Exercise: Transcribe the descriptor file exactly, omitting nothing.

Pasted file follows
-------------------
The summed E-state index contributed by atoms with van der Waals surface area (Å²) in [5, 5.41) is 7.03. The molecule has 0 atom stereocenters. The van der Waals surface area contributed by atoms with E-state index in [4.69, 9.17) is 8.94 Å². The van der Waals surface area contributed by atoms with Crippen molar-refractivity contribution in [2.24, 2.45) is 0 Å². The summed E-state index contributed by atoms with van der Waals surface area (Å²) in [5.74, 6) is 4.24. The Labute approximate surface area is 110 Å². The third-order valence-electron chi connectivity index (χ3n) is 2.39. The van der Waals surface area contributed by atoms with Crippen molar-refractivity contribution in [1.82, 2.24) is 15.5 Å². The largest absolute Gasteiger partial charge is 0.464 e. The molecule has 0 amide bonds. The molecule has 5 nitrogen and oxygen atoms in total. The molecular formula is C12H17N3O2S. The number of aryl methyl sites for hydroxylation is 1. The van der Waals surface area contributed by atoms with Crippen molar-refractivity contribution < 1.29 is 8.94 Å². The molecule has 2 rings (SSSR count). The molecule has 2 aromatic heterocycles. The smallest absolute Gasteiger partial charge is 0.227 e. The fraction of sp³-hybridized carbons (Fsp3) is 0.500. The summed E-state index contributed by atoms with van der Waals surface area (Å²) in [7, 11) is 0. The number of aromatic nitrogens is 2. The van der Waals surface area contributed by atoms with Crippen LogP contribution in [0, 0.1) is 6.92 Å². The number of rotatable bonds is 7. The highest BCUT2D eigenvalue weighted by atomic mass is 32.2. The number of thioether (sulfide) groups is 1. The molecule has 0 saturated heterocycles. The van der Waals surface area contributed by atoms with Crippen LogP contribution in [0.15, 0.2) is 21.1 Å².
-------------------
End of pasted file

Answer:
The summed E-state index contributed by atoms with van der Waals surface area (Å²) in [5, 5.41) is 7.03. The molecule has 0 atom stereocenters. The van der Waals surface area contributed by atoms with E-state index in [4.69, 9.17) is 8.94 Å². The van der Waals surface area contributed by atoms with Crippen molar-refractivity contribution in [2.24, 2.45) is 0 Å². The summed E-state index contributed by atoms with van der Waals surface area (Å²) in [5.74, 6) is 4.24. The Labute approximate surface area is 110 Å². The third-order valence-electron chi connectivity index (χ3n) is 2.39. The van der Waals surface area contributed by atoms with Crippen molar-refractivity contribution in [1.82, 2.24) is 15.5 Å². The largest absolute Gasteiger partial charge is 0.464 e. The molecule has 0 amide bonds. The molecule has 5 nitrogen and oxygen atoms in total. The molecular formula is C12H17N3O2S. The number of aryl methyl sites for hydroxylation is 1. The van der Waals surface area contributed by atoms with Crippen molar-refractivity contribution < 1.29 is 8.94 Å². The molecule has 2 rings (SSSR count). The molecule has 2 aromatic heterocycles. The smallest absolute Gasteiger partial charge is 0.227 e. The fraction of sp³-hybridized carbons (Fsp3) is 0.500. The summed E-state index contributed by atoms with van der Waals surface area (Å²) in [7, 11) is 0. The number of aromatic nitrogens is 2. The van der Waals surface area contributed by atoms with Crippen LogP contribution in [0, 0.1) is 6.92 Å². The number of rotatable bonds is 7. The highest BCUT2D eigenvalue weighted by atomic mass is 32.2. The number of thioether (sulfide) groups is 1. The molecule has 0 saturated heterocycles. The van der Waals surface area contributed by atoms with Crippen LogP contribution in [0.15, 0.2) is 21.1 Å².